In an interesting twist on the “let’s improve our city’s flag!” meme that, courtesy of Roman Mars, is circulating around the U.S., a Facebook-centric initiative is underway in the Big D, Dallas, Texas. And a rapidly-moving initiative it is! Dallas I. May created the Facebook page Your Dallas Flag less than a month ago. After some discussion of design alternatives there, the group decided upon a design based on May’s original idea. Two weeks ago, May began gathering signatures on a petition to Mayor Mike Rawlings and Dallas’ 14 city council members that “the Pegasus and the Trinity” be made the official flag. As of today, it has 158 supporters.
The effort has been helped by local media coverage, and, apparently, by Dallas May’s connections. Here is what Rudolf Bush wrote October 1st in the Opinion Blog of The Dallas Morning News (emphasis added):
Probably like many of you, I don’t come across it that often and, when I do, it’s just a piece of visual clutter in the background that I edit out of my mental scene. It’s basically invisible even when it’s right in front of me.
That shouldn’t be the case. And Dallas May, an engineer who a lot of us know because he’s very much involved in the conversation about our city, has set out to do something about it.
He’s convinced me.
The reason I ignore the city’s current flag is probably the same reason it isn’t widely flown around town – the design stinks.
The background is probably salvageable, as is the central star. But whatever symbolism those offer is lost on me.
The weird part is the city seal jammed in the middle. It’s basically a gold coin, a little city of Dallas doubloon. And, naturally, its labeled “CITY OF DALLAS” in case you missed the point.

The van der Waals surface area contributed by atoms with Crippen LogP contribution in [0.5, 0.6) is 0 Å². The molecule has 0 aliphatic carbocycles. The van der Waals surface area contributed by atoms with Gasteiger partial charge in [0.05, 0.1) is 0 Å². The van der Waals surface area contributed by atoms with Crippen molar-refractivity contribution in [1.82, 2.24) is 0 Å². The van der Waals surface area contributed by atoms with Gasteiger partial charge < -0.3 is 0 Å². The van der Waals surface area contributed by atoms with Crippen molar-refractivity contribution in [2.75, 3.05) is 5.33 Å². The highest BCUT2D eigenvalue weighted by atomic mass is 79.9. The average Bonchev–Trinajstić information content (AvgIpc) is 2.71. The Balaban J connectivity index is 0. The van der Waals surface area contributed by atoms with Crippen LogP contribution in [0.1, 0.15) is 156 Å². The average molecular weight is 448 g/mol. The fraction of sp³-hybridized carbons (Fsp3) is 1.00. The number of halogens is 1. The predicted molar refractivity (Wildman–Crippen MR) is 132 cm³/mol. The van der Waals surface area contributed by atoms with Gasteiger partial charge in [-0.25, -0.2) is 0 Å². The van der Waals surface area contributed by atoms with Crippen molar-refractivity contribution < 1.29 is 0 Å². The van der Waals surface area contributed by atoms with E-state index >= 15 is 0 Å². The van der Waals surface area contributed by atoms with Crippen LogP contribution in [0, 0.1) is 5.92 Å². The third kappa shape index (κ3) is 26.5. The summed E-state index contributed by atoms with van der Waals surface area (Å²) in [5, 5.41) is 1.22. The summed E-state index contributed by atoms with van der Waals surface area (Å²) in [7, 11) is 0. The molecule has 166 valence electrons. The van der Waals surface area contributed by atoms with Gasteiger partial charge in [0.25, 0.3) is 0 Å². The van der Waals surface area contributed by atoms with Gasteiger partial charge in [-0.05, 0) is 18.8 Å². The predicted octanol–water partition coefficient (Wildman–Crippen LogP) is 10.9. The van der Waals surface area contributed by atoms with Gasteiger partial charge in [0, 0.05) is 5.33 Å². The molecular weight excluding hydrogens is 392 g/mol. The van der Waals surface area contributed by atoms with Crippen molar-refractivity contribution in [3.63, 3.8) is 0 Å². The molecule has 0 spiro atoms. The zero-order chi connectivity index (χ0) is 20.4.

It also gives us a star within a star within a star. The effect is not…effective.
Published criticism appears to be mostly tongue in cheek. For example, this week Zac Crain has been offering his own proposals on the Front/Burner blog of D Magazine:
Journalist Robert Wilonsky of The Dallas Morning News published a really very thorough “history of Dallas’ official flag, which everyone either forgets about or wants to change“. It contains a great example of the fate of city flags that are intended only for government use as one of its symbols, not for public use as a symbol of the people. By the 1960s only three examples city’s first flag, a 1916 design by Jane Malone, were known to exist, as described in this short piece Wilonsky includes:
One faded Dallas flag hangs in the anteroom of the City Council Chamber. The Dallas Zoo has two others which it flies with the American and Texas flags.
“One is tattered and this is flown on bad days. The good one is saved for days when there’ll be a lot of people at the zoo,” a Park Department employe [sic] said.
A 1966 article entitled Dallas May Fly Official Banner (50 Years Late) concludes: “And finally, 50 years after Miss Malone designed it, prospects seem bright that the city will have an official flag to fly at ceremonial occasions.” And so it did, but according to discussion in the comments on Wilonsky’s article, the current flag can only be seen at City Hall, Police Headquarters, the Hunt Building, a freeway overpass, and possibley at the Dallas Country Club.
The populist Pegasus and Trinity flag is intended to be far more widely seen, and has been posing for photos in Facebook.